Also, I find it very surprising that you (someone who I understand to be concerned with existential risk) think resources are being wasted on improving the general population's decision-making abilities. Or do you really think that (good?) elite decision making is the result of innate abilities rather than good upbringing?
I work at one of the A-List institutions featured at whatwilltheylearn.com
It's all about the faculty. It has nothing to do with the students. The faculty that teach such courses have managed to gain control of a handful of schools and this is what they have to sell. It is that simple.
Naturally I would like to remain somewhat anonymous.
I believe grade inflation actually followed abandonment of the core.
A well-done humanities program is harder than any other subject, because it's the most complex. I abandoned molecular biology because I got bored with it; I went with the humanities because it is increasingly complex.
While I'm concerned about grade inflation and the race to the intellectual bottom, is maintaining a 'core' the answer? My ideal is for students to be able to choose any profile of classes and have the teachers compete for the students. This should drive the quality up, except for the small fact that the inmates have taken over the prison. Could we not move to an implicit 'core' that people would understand is necessary to join the elite without making it explicit? If we did do away with the 'core' what other options for quality control are there? While I don't like top-down rules, I also don't like seeing all the students who game the system and help to devalue the diploma. I think this is mostly a problem of the government subsidizing higher ed. and the quality falling because of it.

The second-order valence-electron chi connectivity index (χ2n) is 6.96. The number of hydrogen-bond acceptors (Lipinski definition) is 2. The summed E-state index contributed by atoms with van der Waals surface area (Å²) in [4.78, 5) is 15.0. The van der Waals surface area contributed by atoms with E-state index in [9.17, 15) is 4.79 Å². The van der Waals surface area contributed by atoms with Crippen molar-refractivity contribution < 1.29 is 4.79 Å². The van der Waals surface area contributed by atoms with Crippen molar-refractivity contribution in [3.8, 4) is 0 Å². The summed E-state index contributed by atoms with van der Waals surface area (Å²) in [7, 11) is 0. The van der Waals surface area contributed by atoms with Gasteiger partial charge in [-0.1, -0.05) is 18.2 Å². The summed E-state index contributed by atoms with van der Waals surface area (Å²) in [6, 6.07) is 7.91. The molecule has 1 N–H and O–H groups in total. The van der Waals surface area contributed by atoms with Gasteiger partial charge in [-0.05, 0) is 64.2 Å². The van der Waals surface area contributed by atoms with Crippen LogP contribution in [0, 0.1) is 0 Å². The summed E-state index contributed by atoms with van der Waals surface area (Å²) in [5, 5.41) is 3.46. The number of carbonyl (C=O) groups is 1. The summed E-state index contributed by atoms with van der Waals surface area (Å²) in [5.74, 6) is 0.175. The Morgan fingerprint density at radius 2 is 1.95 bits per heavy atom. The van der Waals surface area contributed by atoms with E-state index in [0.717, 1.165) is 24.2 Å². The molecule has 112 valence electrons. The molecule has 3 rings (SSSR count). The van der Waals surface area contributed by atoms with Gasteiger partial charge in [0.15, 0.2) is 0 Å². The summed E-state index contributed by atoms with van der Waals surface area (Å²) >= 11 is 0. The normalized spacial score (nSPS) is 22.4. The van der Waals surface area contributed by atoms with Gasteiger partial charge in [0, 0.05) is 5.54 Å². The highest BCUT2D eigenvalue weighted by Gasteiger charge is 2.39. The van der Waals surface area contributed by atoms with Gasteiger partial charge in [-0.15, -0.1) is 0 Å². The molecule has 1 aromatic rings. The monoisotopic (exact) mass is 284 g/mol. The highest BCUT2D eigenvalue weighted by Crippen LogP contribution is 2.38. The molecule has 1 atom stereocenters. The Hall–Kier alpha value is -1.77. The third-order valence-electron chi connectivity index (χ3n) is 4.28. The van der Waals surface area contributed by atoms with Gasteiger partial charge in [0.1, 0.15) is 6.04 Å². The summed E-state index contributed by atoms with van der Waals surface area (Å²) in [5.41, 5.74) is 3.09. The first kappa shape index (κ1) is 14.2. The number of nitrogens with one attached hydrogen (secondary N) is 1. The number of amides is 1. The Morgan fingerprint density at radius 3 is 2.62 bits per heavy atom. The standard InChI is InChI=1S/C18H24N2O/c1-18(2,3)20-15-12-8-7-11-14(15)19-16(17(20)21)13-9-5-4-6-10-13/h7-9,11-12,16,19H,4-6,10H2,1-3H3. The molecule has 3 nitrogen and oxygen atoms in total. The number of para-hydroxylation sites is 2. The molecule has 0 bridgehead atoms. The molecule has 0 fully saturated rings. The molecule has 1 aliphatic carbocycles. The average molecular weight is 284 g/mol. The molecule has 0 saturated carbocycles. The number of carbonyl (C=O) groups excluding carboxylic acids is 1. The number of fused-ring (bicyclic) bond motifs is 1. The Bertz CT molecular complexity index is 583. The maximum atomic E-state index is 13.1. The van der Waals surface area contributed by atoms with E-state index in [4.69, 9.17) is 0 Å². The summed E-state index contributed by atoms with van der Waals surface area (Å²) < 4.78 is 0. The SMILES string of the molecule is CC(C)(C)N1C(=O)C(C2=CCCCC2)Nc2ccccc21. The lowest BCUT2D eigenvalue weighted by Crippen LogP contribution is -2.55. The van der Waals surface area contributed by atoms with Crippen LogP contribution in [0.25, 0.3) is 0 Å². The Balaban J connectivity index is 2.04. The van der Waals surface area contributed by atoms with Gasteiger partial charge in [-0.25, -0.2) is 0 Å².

Some interesting comments:
The Western Canon (at least in theory) is the basis for why we act, think, govern, etc. the way we do. The general idea is to have citizens who are better able to understand and question what goes on around them.
Most of our immigrants come from area that have as long of a tradition in the Western Canon as we do.
It can also be rather divisive as to what to include (do you include Marx?).
Related to the inclusion issue, the largest problem I see is that it is a very extensive body of work, and takes a considerable amount of time to work through. You then get into the issue of whether or not our universities are centers of learning and thought, or super-sized jobs programs.
Yes since few take a core now, its signaling value has been eroded. Maybe those who want a revived core want to revive that signal.